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White House Punts On Executive Order Banning Contractors From LGBT Discrimination

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WASHINGTON -- The Obama administration on Wednesday decided not to move forward with an executive order prohibiting workplace discrimination among federal contractors that is a top priority for the LGBT community.

"While it is not our usual practice to discuss Executive Orders that may or may not be under consideration, we do not expect that an Executive Order on LGBT non-discrimination for federal contractors will be issued at this time," a senior administration official told The Huffington Post. "We support legislation that has been introduced and we will continue to work with congressional sponsors to build support for it."

The decision is a blow to LGBT activists who had huddled with administration officials at the White House earlier in the day to discuss the status of the executive order. That meeting featured White House senior adviser Valerie Jarrett along with officials from the Human Rights Campaign, Center for American Progress, National Gay and Lesbian Task Force and other groups.

There is currently no federal law that bars public and private employers from discriminating against workers on the basis of sexual orientation and gender identity, although pushing for passage of the Employment Non-Discrimination Act (ENDA) -- which the administration supports -- remains a top goal of the LGBT community. But with a reluctant Congress, many activists believed that their best hope of securing protections would be through an executive order from the president. Such an executive order has been endorsed by 72 members of Congress.

“The President is dedicated to securing equal rights for LGBT Americans and that is why he has long supported an inclusive Employment Non-Discrimination Act (ENDA), which would prohibit employers across the country from discriminating on the basis of sexual orientation and gender identity," White House spokesman Shin Inouye told The Huffington Post. "The President is committed to lasting and comprehensive change and therefore our goal is passage of ENDA, which is a legislative solution to LGBT employment discrimination -- just as the President pressed for legislative repeal of DADT.”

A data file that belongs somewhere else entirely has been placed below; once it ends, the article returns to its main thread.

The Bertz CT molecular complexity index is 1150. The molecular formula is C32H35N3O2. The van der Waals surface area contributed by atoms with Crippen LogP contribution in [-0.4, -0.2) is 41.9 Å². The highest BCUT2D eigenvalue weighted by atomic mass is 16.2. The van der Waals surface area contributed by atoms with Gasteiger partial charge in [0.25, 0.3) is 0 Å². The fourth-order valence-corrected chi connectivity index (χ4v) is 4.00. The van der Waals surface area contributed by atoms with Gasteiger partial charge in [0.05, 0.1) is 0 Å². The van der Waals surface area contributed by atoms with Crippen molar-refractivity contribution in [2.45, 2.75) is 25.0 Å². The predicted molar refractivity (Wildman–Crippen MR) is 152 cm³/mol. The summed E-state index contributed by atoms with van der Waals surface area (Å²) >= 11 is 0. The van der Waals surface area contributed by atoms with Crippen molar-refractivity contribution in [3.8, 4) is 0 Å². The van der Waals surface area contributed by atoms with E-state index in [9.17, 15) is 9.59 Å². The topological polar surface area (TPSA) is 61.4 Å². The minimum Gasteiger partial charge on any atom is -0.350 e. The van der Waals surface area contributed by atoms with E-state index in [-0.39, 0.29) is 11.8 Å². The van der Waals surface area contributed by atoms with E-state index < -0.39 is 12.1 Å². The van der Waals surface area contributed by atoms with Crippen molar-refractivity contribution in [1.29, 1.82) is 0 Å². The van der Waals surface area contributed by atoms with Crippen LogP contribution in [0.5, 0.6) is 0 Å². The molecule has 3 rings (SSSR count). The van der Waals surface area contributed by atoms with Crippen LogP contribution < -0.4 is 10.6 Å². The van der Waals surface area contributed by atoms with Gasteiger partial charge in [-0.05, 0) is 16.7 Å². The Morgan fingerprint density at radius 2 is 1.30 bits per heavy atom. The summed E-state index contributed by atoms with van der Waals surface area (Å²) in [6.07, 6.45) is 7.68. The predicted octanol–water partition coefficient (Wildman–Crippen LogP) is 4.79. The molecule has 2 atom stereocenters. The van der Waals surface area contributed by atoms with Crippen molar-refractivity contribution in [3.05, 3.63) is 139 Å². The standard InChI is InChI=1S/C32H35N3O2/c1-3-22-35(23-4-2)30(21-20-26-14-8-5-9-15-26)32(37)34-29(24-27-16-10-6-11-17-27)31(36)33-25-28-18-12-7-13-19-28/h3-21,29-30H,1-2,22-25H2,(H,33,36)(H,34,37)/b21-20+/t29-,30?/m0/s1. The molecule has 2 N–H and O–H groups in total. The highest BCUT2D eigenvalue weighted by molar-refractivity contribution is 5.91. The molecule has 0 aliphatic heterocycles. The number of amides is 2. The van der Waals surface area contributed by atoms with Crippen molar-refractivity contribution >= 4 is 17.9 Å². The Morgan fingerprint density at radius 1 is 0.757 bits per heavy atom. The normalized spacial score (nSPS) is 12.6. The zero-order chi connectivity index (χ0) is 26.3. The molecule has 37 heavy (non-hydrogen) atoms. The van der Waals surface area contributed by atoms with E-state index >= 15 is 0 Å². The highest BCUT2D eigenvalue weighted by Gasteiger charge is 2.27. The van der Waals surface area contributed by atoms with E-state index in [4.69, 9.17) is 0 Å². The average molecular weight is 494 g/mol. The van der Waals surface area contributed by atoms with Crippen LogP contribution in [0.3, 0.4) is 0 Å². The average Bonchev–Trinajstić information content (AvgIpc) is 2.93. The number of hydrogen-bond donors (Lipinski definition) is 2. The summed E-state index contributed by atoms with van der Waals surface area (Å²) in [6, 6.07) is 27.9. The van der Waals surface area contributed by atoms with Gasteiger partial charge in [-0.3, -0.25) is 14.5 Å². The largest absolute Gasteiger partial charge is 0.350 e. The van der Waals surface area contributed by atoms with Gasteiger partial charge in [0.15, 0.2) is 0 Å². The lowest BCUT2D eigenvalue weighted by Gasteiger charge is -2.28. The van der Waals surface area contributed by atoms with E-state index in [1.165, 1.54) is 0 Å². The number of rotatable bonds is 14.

The final decision is a setback from the LGBT community, which saw the executive order as one of the few major remaining priorities left on the legislative docket. And it raises the stakes for the next battle, which is likely to center around the inclusion of marriage-equality language in the Democratic Party platform. Minutes after the White House had informed advocates of the president's decision, Fred Sainz, a spokesman for the Human Rights Campaign, told The Huffington Post that they were "extremely disappointed" and "will continue to advocate for an executive order."

"The unfortunate truth is that hard-working Americans can be fired simply for being gay or transgender. Given the number of employees that would be covered by this executive order, it represents a critical step forward," Sainz said.

Companies that contract with the federal government employ 22 percent of the entire U.S. workforce. In addition, 42 percent of gay individuals and 90 percent of transgender individuals say they have experienced some form of employment discrimination.

"We are deeply committed to working hand-in-hand with the LGBT community to enlist support from key stakeholders and other decision-makers," the senior administration official said, "and to continue to engage with and educate the business community and the public more broadly about the importance of employment nondiscrimination and the importance of passing ENDA."

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